With her debut novel, Mrs. Kimble, Jennifer Haigh created a buzz with its especially unlikable male character, manipulative marrying man Ken Kimble. In her latest novel, Baker Towers, Haigh explores community, love and family in a western Pennsylvania town in the years after World War II.
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Date of Birth:
October 16, 1968
Place of Birth:
B.A., Dickinson College, 1990; M.F.A., Iowa Writers' Workshop, 2002
James A. Michener Fellowship, 2002; PEN/Hemingway Award for Mrs. Kimble, 2003
Haigh's stunning second novel brings readers into the heart of a western Pennsylvania mining town in the years after World War II. The Baker coal mines offer good union jobs, meat on the table, and paid vacations for the families of Bakerton. Against this backdrop, the five Novak children come of age in a story that is a tribute to a time and place long gone -- to America's industrial past and the men and women who built it.
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|In an interview with her publisher, Haigh discusses the difference between writing short fiction and her first full-length novel: "Short stories are to novels what dating is to a long marriage," Haigh reflects. "A new story is very exciting; there's a wonderful sense of discovery that comes with inventing and exploring new characters. Because a novel takes so long to write, you're still plugging away at it long after the initial glow has faded. Novelists, like spouses, don't get to start from scratch when the novelty wears off. They're living with the choices they made days, months, years before."|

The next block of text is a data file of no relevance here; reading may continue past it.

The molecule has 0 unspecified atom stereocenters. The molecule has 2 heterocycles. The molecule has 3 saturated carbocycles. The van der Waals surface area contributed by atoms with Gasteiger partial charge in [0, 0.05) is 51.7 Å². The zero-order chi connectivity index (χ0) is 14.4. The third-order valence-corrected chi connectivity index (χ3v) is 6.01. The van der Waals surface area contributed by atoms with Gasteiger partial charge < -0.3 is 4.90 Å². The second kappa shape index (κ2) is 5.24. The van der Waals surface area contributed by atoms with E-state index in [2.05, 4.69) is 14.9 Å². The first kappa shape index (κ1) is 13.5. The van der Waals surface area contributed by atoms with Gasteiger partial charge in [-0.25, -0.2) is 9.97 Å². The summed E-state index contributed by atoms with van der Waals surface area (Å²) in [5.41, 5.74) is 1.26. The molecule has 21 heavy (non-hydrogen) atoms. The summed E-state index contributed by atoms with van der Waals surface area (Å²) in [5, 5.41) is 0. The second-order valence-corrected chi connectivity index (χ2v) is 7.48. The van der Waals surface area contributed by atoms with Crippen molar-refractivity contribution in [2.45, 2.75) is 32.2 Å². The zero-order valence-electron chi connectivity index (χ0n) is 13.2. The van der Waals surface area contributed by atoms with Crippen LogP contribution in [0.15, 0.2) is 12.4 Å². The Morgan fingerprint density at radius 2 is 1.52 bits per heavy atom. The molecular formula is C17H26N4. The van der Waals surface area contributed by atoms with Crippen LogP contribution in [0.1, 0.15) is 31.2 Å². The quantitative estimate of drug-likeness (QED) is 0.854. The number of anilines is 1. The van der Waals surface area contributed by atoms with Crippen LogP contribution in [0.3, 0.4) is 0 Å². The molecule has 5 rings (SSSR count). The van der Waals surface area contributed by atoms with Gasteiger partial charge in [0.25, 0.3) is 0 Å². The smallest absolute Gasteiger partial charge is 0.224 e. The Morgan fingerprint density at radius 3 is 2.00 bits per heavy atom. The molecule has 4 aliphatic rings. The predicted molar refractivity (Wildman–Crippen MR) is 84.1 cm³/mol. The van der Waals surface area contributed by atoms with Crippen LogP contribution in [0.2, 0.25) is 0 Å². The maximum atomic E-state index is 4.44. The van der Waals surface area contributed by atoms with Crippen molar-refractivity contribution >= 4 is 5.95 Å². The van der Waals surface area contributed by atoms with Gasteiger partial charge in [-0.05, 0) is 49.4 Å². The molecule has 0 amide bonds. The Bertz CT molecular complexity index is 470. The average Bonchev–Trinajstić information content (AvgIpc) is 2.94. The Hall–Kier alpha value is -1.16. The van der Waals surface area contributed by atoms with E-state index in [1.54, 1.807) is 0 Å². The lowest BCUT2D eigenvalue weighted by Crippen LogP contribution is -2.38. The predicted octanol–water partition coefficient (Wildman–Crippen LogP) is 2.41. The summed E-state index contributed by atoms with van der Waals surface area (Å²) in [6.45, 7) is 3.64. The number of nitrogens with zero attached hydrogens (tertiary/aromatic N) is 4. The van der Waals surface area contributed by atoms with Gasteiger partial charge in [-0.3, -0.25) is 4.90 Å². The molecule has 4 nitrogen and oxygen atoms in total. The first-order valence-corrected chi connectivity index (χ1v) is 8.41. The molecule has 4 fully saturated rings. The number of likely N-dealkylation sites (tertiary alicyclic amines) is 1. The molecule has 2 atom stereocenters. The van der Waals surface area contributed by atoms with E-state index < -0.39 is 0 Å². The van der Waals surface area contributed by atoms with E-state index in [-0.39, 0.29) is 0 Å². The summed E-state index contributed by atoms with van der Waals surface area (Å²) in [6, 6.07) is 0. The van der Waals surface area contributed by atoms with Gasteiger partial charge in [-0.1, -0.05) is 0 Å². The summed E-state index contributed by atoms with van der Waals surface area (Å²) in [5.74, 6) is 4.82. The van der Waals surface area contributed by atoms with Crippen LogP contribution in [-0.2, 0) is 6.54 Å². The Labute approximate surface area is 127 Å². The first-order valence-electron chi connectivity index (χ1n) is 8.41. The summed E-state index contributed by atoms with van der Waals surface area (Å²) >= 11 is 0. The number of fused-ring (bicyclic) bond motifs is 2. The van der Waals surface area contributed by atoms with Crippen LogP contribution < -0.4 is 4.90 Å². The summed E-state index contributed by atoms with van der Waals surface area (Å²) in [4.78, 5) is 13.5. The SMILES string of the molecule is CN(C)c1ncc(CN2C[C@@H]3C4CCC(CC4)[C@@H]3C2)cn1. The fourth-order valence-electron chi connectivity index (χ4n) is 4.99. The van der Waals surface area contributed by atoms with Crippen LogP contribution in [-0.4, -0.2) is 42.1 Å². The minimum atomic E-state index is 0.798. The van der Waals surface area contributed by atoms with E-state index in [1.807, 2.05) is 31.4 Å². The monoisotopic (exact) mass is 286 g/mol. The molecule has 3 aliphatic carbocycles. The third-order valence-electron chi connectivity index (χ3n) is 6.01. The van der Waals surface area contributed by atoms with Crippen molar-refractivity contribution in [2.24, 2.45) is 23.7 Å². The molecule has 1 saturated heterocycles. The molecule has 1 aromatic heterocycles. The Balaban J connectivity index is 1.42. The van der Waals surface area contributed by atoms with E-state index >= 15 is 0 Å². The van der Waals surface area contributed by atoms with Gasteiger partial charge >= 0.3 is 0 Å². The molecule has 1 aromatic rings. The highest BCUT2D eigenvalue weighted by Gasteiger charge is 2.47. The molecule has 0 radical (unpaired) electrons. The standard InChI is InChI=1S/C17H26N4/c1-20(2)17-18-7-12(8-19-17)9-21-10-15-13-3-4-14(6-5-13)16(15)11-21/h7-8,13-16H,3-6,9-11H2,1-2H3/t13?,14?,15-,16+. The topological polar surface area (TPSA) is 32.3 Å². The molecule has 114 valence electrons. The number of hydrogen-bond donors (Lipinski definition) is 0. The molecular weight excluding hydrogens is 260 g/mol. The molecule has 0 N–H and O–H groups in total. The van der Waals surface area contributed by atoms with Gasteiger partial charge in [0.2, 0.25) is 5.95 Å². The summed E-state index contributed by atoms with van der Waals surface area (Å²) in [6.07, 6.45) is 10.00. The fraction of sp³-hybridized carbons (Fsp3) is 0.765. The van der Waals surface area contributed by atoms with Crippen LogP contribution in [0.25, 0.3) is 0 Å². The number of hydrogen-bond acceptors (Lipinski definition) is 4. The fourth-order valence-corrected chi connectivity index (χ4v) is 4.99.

|The Best Book to Read First||Favorite Writers and Reads|
Haigh's ambitious first novel chronicles the exploits of ex-reverend Ken Kimble -- a manipulative, elusive man on a marrying mission -- as he weds three very different women in succession, with disastrous consequences. "This gripping debut novel examines how easily shrewd lies can be mistaken for acts of love," Book magazine observes.
Haigh told us that Alice McDermott's Charming Billy is a favorite novel, calling it a "great family story... tender without being maudlin, heartbreaking without resorting to theatrics. A quiet jewel of a book." Read our interview with Haigh to learn more about her favorite writers and reads, including: